Fierce Detachments: On the Muslim Ban

Saam Niami Jalinous

Ella Larsen

Ella Larsen

            On March 16th, President Trump’s new Muslim Ban will go into effect, barring immigrants from six different Muslim majority countries from applying for a visa, and Syrian refugees will continue to be banned.

            The Ban is essentially a more impenetrable version of the previous one, removing Iraq from the list of barred countries and allowing those who have already been approved for entry. It has also been established that Syrian refugees will eventually be allowed in, instead of indefinitely awaiting possible entry.

            But, the broader implications of the Ban are still in place. No matter how bulletproof the Ban can become, the sentiment stands the same: The Trump Administration does not want Muslim Middle-Easterners in the United States. No matter how constitutional the new Ban can become, we already know what was trying to be implemented in the first place, based on the sloppily organized first order. A swift restriction of Middle-Easterners.

            The revived immigrant ban also displays the relentless desire of the members of the Trump administration to enforce their anti-Muslim sentiments. Top aides to the President, Steve Bannon and Stephen Miller, were the apparent architects of the executive order, according to top White House officials.

            It’s not exactly out of place for top White House aides to be the driving forces behind major pieces of legislation; but the more concerning attributes to this development and seemingly unstoppable need to restrict Muslim entry into the nation is the fact that Steve Bannon remains an integral part of the plan.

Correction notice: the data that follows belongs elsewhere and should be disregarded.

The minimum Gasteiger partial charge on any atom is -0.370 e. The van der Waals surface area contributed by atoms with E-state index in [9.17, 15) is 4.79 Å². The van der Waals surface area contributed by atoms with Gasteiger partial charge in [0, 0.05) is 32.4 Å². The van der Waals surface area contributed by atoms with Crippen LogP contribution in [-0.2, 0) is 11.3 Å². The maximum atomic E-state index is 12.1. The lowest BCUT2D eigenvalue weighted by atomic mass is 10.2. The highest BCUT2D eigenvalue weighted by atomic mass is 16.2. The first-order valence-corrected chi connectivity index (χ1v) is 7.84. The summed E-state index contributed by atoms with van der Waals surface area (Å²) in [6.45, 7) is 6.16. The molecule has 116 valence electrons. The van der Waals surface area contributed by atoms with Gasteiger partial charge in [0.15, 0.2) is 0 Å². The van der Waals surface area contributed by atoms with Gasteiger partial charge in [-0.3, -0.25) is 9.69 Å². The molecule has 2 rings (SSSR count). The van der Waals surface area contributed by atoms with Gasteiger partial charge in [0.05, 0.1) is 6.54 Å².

Steve Bannon has rapidly risen in the ranks at the White House, having little political experience before his White House tenure. Bannon, like many parts of the Trump Administration, was an executive at Goldman Sachs before leaving the investment firm to create Bannon & Co, his media investment firm. Bannon left his executive chair position at the alt-right (and, widely believed “fake news” site) Breitbart News. The same news site that recently claimed President Obama wiretapped President Trump during the 2016 campaign. Obviously President Trump trusts Mr. Bannon, promoting him to Chief Strategist to the President (a position created specifically for Mr. Bannon) and National Security Council to the President (a promotion that President Trump had a vague understanding of).

The Muslim Ban has already created ripples in the international community, enabling hardliners in Europe and pushing Iran to ban American visa seekers. But the Ban should be watched as not just a stark position taken against terrorists (even though Saudis, who allegedly funded the 9/11 attacks and were the main participants in the attacks according to declassified documents, were not banned), but also as one of the first steps of creating an America in Steve Bannon's image. If we do not watch closely, it is unknown where he may push our president to go next.